George Brown became an actual elected representative in 1851 (still running his newspaper, because he could) and soon became the head of the Clear Grits (the future Liberal Party). Alas for him, try as he might, John A Macdonald out-played him at every turn, culminating in Brown becoming Premier… for four days. (The whole weird incident was dubbed the ‘Double Shuffle’ and I am NOT getting into it right now.)

So how did this guy, who’d happily treat John A to a little chin music if he could’ve got away with it, wind up as a Father of Confederation? The first step, I think, was making a really, really good marriage.

Anne Nelson (born 1827) was beautiful, intelligent, cultured, and educated, and when Brown met her when visiting his old school chum / her brother in the UK, he fell like a lump. Brown, furthermore, wasn’t one of those men who felt resentful if their wife was smarter and better educated than him – that just meant better conversations.

Anne not only mellowed him out and provided for him a home life that made him goofily happy ’til the end of his days, but she advised him on political business. In fact, she was probably the one that got him to get the stick out of his ass, start working with John A, George-Étienne Cartier and Crew, break the political deadlock that was preventing anyone from getting anything done in the Canadas, and get the Confederation ball rolling.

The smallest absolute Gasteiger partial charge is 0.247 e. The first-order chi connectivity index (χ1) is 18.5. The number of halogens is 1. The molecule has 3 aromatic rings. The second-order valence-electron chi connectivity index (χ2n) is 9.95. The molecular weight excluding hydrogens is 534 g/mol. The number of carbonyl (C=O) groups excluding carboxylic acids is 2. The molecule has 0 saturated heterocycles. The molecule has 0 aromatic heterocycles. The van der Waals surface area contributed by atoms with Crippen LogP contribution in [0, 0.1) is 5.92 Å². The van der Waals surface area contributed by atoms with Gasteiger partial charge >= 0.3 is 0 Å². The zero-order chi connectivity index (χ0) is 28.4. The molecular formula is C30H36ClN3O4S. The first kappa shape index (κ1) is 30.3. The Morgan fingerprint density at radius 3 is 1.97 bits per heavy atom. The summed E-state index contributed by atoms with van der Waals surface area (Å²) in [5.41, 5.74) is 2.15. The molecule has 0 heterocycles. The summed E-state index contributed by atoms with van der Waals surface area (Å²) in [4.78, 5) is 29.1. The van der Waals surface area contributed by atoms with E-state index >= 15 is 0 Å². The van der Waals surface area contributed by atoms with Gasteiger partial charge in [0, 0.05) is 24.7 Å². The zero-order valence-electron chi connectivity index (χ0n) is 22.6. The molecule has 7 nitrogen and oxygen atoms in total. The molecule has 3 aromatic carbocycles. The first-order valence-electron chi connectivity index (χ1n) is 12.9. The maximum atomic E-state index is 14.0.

And after Confederation became a done deal, he was also pretty much done with being an active member of government (although he did get a senate seat in 1874.) Done with politics, though? Heck, no! Not when John A was still around to complain about! So he split his available time between his newspaper and his lovely wife and their three children.

George Brown died in 1880, one of the precious few Canadian politicians to die via a bullet – but it wasn’t a political assassination. You see, there had been a night engineer in charge of the boiler room at The Globe offices. I say ‘had’, because George Bennett got drunk on the job, nearly causing an accident with the boiler. Now, I am sometimes a sympathetic person, but I would not personally let a drunk man stay in charge of a piece of equipment that could explode and set everything on fire. Brown was of the same mind; Bennett was fired. Bennett spent the next month drinking and alternately engaging in self-pity and swearing revenge.

On March 25, he took a pistol to his old workplace, then wandered around chatting with and threatening his former coworkers. (I’m sure security at the Toronto Globe is better these days.) Then he went to see Brown, who refused to give him a reference. A scuffle ensued, ending in a seemingly minor wound in Brown’s thigh. No problem! He’d be back on his feet in no time!

Except the wound became gangrenous and antibiotics weren’t a thing then. It took 45 danged days for him to die. Bennett, then in custody, was charged with murder and yep, he was hanged.

The widowed Anne went back to Scotland because she actually didn’t really like living in Canada that much. Fair enough.